Yet, since the devil was created by God, let us remember that this malice, which we attribute to his nature, came not from his creation but from his perversion. For, whatever he has that is to be condemned he has derived from his revolt and fall. For this reason, Scripture warns us lest, believing that he has come forth in his present condition from God, we should ascribe to God himself what is utterly alien to him. For this reason, Christ declares that “when Satan lies, he speaks according to his own nature” and states the reason, because “he abode not in the truth” [John 8:44 p.]. Indeed, when Christ states that Satan “abode not in the truth,” he hints that he was once in it, and when he makes him “the father of lies,” he deprives him of imputing to God the fault which he brought upon himself.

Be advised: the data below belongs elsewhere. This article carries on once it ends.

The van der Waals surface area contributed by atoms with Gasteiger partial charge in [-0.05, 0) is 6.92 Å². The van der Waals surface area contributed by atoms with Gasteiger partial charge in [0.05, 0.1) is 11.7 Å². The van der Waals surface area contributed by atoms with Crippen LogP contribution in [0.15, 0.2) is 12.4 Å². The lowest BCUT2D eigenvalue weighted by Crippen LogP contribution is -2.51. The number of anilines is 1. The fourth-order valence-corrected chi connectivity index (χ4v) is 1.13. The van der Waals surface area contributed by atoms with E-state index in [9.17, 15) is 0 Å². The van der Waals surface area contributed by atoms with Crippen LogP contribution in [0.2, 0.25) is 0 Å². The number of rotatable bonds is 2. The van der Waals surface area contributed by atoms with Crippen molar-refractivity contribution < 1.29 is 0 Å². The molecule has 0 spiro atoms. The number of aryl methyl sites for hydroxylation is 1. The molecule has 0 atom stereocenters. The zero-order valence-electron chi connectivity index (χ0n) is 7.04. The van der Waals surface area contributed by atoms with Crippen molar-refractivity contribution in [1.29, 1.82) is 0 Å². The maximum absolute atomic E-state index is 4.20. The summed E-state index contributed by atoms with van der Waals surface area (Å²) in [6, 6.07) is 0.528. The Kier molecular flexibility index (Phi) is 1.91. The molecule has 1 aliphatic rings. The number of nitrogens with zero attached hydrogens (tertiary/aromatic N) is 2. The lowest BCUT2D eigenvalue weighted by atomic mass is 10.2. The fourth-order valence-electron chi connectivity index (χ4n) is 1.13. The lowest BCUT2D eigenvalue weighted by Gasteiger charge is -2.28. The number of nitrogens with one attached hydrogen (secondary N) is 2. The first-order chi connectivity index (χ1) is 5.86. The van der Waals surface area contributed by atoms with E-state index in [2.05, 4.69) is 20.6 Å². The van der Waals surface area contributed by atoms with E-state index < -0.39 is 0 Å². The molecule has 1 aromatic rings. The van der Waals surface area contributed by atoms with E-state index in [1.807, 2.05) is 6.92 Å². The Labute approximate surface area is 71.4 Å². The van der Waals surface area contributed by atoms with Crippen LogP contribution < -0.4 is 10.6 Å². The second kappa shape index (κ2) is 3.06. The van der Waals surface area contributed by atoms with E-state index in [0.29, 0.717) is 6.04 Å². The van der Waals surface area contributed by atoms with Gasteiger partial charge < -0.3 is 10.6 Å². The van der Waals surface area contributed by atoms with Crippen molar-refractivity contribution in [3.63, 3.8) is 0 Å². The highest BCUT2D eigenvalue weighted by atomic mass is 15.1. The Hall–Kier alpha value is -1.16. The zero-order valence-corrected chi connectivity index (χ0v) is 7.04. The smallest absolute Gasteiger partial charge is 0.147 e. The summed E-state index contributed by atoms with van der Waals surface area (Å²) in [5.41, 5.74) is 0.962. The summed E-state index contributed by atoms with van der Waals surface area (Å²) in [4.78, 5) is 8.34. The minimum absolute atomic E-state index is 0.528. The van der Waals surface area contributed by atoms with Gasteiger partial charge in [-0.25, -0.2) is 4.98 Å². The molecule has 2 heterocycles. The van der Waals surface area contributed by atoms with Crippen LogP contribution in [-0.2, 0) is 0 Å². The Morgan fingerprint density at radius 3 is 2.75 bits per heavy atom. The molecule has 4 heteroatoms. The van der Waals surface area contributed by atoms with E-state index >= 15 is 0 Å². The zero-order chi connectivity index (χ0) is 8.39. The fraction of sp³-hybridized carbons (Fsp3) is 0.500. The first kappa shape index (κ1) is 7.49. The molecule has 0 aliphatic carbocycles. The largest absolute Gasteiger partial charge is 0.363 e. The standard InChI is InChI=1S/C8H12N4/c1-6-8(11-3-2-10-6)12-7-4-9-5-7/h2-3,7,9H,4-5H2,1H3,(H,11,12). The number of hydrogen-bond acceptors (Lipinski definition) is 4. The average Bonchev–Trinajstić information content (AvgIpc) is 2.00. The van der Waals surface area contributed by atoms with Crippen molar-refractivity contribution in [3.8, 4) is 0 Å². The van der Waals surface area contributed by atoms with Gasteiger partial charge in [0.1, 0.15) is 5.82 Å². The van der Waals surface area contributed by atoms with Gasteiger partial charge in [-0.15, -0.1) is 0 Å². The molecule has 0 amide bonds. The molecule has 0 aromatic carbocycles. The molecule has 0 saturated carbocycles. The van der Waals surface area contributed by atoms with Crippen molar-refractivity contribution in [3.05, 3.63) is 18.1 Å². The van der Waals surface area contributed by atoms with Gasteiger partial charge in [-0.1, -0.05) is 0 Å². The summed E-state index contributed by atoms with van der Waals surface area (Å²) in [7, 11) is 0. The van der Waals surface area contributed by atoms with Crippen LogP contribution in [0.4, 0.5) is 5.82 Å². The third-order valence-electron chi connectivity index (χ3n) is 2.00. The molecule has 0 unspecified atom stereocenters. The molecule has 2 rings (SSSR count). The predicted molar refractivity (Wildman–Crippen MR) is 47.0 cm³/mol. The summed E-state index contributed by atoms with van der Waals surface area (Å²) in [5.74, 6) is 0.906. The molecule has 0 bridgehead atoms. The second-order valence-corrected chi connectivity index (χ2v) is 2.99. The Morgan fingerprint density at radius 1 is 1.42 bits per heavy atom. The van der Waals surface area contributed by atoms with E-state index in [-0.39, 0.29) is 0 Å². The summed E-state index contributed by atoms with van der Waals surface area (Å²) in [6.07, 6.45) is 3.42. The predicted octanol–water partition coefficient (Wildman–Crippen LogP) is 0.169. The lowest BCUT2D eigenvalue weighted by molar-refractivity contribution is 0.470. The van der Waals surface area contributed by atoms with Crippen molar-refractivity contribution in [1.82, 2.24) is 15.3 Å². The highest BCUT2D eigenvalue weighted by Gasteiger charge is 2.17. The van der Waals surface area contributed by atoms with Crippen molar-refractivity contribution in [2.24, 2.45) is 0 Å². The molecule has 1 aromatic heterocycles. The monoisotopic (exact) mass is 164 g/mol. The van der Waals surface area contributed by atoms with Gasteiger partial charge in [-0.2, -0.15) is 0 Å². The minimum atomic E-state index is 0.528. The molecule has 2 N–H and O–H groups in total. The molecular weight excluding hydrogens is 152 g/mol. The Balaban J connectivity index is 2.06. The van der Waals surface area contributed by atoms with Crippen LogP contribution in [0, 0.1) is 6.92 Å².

But although these things are briefly and not very clearly stated, they are more than enough to clear God’s majesty of all slander. And what concern is it to us to know anything more about devils or to know it for another purpose? Some persons grumble that Scripture does not in numerous passages set forth systematically and clearly that fall of the devils, its cause, manner, time, and charater. But because this has nothing to do with us, it was better not to say anything, or at least to touch upon it lightly, because it did not befit the Holy Spirit to feed our curiosity with empty histories to no effect. And we see that the Lord’s purpose was to teach nothing in his sacred oracles except what we should learn to our edification. Therefore, lest we ourselves linger over superfluous matters, let us be content with this brief summary of the nature of devils: they were when first created angels of God, but by degeneration they ruined themselves, and became the instruments of ruin for others. Because this is profitable to know, it is plainly taught in Peter and Jude. God did not spare those angels who sinned [2 Peter 2:4] and kept not their original nature, but left their abode [Jude 6]. And Paul, in speaking of the “elect angels” [1 Timothy 5:21], is no doubt tacitly contrasting them with the reprobate angels.